Health system strengthening – what is it, how should we assess it, and does it work?
Presentation given by Sophie Witter, Dina Balabanova and Sandra Mounier-Jack to the Department for International Development in July 2019.
NB This presentation is based on a 2019 review commissioned by the UK’s Department for International Development (DFID) from the ReBUILD and ReSYST research consortia. Read that report and the 2021 update here.
The associated peer-reviewed paper – Health system strengthening—Reflections on its meaning, assessment, and our state of knowledge – is now available. Read it here.
Comprehensive reviews of health system strengthening interventions are rare, partly because of lack of clarity on definitions of the term but also the potentially huge scale of the evidence. In our talk, we will reflect on the process of undertaking such an evidence review for DFID recently (attached again), drawing out suggestions on definitions of HSS and approaches to assessment, as well as summarising some key conclusions from the current evidence base. Most HSS interventions have theories of change relating to specific system blocks, but more work is needed on capturing their spill-over effects and their contribution to meeting over-arching health system process goals. We will make some initial suggestions about such goals, to reflect the features that characterise a ‘strong health system’. We will highlight current findings on ‘what works’ but also that these are just indicative, given the limitations and biases in what has been studied and how, and argue that there is need to re-think evaluation methods for HSS beyond finite interventions and narrow outcomes. Clearer concepts, frameworks and methods can support more coherent HSS investment.
Sophie Witter is Professor of International Health Financing and Health Systems at the Institute for Global Health and Development, Queen Margaret University, Edinburgh. There she leads research on health system reconstruction in shock-affected settings, on health financing strategies and on health worker incentives (including performance-based financing) in low- and middle-income countries.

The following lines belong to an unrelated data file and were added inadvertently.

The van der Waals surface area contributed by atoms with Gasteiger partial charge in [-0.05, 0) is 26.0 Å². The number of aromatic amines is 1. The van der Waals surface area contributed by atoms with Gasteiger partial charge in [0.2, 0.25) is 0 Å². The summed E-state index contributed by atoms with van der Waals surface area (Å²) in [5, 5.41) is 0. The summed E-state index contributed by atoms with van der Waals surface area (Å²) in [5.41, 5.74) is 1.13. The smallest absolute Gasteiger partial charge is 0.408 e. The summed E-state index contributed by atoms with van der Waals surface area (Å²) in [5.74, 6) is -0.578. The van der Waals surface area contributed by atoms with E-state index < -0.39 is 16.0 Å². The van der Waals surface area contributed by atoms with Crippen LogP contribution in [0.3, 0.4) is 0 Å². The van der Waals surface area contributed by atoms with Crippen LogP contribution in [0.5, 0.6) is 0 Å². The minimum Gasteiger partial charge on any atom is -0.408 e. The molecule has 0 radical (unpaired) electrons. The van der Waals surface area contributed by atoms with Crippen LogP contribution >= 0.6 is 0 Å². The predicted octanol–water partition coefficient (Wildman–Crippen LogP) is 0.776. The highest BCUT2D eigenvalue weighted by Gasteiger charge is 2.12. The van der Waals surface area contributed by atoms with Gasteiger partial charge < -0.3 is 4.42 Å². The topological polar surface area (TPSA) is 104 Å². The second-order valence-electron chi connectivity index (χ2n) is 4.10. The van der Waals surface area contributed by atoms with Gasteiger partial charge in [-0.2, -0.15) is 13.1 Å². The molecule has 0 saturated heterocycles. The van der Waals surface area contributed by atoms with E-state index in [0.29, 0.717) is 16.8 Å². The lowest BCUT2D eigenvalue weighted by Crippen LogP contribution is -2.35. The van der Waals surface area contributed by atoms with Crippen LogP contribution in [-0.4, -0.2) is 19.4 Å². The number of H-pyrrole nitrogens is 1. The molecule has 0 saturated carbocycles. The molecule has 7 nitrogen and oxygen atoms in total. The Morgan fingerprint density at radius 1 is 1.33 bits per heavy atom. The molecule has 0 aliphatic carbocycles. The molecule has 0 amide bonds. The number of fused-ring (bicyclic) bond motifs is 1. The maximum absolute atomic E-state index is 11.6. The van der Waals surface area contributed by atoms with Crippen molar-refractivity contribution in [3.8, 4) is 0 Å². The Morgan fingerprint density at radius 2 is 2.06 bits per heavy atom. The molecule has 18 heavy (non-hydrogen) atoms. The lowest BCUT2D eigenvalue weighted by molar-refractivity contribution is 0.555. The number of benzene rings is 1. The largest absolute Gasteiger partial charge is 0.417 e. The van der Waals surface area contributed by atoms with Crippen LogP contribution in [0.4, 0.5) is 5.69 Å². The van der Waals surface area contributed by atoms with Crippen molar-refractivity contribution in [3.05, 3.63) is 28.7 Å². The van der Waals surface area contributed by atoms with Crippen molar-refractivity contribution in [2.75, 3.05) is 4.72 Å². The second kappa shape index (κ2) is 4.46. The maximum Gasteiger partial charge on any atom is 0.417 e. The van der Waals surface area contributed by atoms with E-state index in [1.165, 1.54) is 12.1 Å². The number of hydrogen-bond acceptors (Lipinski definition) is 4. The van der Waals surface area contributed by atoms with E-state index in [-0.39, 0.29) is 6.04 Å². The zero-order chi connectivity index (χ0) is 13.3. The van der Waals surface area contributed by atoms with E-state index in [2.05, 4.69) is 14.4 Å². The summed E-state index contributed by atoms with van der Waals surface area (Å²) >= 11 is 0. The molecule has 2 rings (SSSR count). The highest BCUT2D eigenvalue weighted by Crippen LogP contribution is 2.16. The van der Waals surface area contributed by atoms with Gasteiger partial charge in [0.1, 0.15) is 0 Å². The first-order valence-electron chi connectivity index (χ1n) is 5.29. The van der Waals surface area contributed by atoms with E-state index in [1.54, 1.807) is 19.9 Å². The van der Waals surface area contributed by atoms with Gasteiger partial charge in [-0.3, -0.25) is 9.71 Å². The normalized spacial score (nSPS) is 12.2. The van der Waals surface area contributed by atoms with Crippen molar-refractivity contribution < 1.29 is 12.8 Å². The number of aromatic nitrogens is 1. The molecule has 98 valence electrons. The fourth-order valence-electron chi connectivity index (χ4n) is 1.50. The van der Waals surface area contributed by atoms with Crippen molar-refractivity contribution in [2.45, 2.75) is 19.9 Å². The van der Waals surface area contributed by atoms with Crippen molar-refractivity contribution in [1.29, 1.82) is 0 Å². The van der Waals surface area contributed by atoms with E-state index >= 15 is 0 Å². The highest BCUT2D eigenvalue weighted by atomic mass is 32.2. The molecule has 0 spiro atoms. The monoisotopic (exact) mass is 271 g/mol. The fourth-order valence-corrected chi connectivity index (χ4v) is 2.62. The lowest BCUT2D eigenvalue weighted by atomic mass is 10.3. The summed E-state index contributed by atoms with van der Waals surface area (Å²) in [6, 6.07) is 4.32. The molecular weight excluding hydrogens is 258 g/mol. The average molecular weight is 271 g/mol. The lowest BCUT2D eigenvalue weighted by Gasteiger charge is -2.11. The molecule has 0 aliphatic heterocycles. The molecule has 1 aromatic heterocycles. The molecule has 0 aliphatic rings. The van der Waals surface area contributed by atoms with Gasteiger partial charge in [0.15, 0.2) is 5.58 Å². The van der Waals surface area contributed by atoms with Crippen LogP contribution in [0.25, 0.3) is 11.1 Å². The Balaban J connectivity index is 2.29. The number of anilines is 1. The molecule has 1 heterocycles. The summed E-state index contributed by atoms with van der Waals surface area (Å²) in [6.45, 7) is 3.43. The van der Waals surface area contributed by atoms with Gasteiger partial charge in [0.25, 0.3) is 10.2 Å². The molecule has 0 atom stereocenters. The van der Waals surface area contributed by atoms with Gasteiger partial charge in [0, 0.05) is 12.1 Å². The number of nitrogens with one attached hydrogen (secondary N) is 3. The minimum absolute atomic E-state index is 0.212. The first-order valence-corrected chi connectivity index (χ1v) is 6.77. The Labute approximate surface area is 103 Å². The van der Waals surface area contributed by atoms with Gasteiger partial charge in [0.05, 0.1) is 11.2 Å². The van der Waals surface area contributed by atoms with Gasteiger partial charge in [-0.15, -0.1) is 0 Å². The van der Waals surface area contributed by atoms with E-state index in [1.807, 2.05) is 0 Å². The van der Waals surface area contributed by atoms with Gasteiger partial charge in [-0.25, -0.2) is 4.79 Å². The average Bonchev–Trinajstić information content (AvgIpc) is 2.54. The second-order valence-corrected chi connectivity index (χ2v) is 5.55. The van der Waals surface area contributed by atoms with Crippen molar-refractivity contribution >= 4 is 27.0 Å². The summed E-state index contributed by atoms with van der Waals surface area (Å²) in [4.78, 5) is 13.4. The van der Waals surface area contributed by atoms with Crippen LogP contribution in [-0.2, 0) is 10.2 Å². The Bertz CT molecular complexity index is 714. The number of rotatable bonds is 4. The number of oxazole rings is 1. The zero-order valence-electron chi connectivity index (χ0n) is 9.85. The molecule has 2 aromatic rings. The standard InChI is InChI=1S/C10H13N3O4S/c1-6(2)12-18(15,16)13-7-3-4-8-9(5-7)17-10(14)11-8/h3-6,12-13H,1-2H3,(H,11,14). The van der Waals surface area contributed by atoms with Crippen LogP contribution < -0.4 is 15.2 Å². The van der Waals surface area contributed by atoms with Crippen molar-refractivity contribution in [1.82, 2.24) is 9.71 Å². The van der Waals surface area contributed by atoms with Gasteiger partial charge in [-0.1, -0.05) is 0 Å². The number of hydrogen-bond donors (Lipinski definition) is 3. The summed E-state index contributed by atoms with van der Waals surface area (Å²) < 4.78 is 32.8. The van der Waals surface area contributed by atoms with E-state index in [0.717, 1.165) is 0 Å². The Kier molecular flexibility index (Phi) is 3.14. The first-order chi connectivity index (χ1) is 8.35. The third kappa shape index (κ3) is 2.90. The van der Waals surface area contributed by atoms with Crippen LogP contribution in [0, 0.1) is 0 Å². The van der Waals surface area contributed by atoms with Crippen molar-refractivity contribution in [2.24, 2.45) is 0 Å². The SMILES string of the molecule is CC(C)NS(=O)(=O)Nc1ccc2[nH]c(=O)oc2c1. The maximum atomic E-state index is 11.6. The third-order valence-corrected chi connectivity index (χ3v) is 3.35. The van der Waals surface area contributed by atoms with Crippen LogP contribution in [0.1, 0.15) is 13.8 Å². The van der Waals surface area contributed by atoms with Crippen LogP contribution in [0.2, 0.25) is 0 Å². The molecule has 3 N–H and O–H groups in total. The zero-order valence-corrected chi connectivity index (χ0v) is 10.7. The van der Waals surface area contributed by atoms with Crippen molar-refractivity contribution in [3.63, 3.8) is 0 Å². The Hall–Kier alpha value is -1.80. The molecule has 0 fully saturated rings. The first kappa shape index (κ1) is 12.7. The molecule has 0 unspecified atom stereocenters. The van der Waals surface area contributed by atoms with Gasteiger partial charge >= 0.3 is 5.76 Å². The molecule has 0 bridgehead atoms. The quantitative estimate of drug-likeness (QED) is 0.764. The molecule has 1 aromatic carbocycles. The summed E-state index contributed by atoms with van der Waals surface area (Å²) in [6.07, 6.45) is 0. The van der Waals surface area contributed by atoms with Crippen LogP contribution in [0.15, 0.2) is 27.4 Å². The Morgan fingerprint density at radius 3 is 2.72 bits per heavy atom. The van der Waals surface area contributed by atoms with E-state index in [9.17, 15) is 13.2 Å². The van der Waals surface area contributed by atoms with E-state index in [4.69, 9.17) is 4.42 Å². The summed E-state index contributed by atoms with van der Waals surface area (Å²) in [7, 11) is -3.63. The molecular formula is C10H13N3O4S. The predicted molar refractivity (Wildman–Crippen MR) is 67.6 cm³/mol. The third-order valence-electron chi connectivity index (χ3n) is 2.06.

Dina Balabanova is Associate Professor in Health Systems and Policy in the Department of Global Health and Development at the London School of Hygiene and Tropical Medicine. She conducts health systems and policy research – governance, effective delivery and system-wide responses to non-communicable diseases – across a range of low- and middle-income countries.
Sandra Mounier-Jack is an experienced health systems and policy researcher in low- and middle-income countries and the UK. She is involved in studies investigating health systems, health systems strengthening, the delivery of communicable diseases programmes (eg. vaccination programmes) and integrated care.
Sophie Witter discusses the recent DFID commissioned ‘Evidence review of what works for health systems strengthening, where and when?’
The slides alone are here.